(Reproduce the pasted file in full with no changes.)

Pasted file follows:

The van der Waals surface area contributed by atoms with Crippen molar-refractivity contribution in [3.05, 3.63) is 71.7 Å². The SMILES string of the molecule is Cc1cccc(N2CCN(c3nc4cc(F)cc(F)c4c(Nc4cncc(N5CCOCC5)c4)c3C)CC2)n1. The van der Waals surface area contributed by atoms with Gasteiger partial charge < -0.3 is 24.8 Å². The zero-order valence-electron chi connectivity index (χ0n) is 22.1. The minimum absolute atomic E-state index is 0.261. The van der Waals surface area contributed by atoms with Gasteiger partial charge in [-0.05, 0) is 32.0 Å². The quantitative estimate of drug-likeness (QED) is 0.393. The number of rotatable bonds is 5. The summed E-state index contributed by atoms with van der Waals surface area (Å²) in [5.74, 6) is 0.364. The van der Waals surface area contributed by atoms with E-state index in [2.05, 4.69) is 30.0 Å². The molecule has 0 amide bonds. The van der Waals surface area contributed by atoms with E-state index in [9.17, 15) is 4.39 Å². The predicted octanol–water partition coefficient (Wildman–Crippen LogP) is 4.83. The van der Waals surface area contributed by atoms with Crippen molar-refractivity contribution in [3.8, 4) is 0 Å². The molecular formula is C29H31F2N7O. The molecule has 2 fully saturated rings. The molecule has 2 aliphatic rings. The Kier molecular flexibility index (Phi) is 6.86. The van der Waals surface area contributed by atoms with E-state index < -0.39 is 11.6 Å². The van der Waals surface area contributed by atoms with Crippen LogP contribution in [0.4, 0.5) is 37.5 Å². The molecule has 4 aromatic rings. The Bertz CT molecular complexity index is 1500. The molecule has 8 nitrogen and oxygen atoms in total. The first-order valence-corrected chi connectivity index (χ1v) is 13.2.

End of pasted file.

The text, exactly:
The van der Waals surface area contributed by atoms with Crippen molar-refractivity contribution in [3.05, 3.63) is 71.7 Å². The SMILES string of the molecule is Cc1cccc(N2CCN(c3nc4cc(F)cc(F)c4c(Nc4cncc(N5CCOCC5)c4)c3C)CC2)n1. The van der Waals surface area contributed by atoms with Gasteiger partial charge < -0.3 is 24.8 Å². The zero-order valence-electron chi connectivity index (χ0n) is 22.1. The minimum absolute atomic E-state index is 0.261. The van der Waals surface area contributed by atoms with Gasteiger partial charge in [-0.05, 0) is 32.0 Å². The quantitative estimate of drug-likeness (QED) is 0.393. The number of rotatable bonds is 5. The summed E-state index contributed by atoms with van der Waals surface area (Å²) in [5.74, 6) is 0.364. The van der Waals surface area contributed by atoms with E-state index in [2.05, 4.69) is 30.0 Å². The molecule has 0 amide bonds. The van der Waals surface area contributed by atoms with E-state index in [9.17, 15) is 4.39 Å². The predicted octanol–water partition coefficient (Wildman–Crippen LogP) is 4.83. The van der Waals surface area contributed by atoms with Crippen molar-refractivity contribution in [3.8, 4) is 0 Å². The molecular formula is C29H31F2N7O. The molecule has 2 fully saturated rings. The molecule has 2 aliphatic rings. The Kier molecular flexibility index (Phi) is 6.86. The van der Waals surface area contributed by atoms with E-state index < -0.39 is 11.6 Å². The van der Waals surface area contributed by atoms with Crippen LogP contribution in [0.4, 0.5) is 37.5 Å². The molecule has 4 aromatic rings. The Bertz CT molecular complexity index is 1500. The molecule has 8 nitrogen and oxygen atoms in total. The first-order valence-corrected chi connectivity index (χ1v) is 13.2.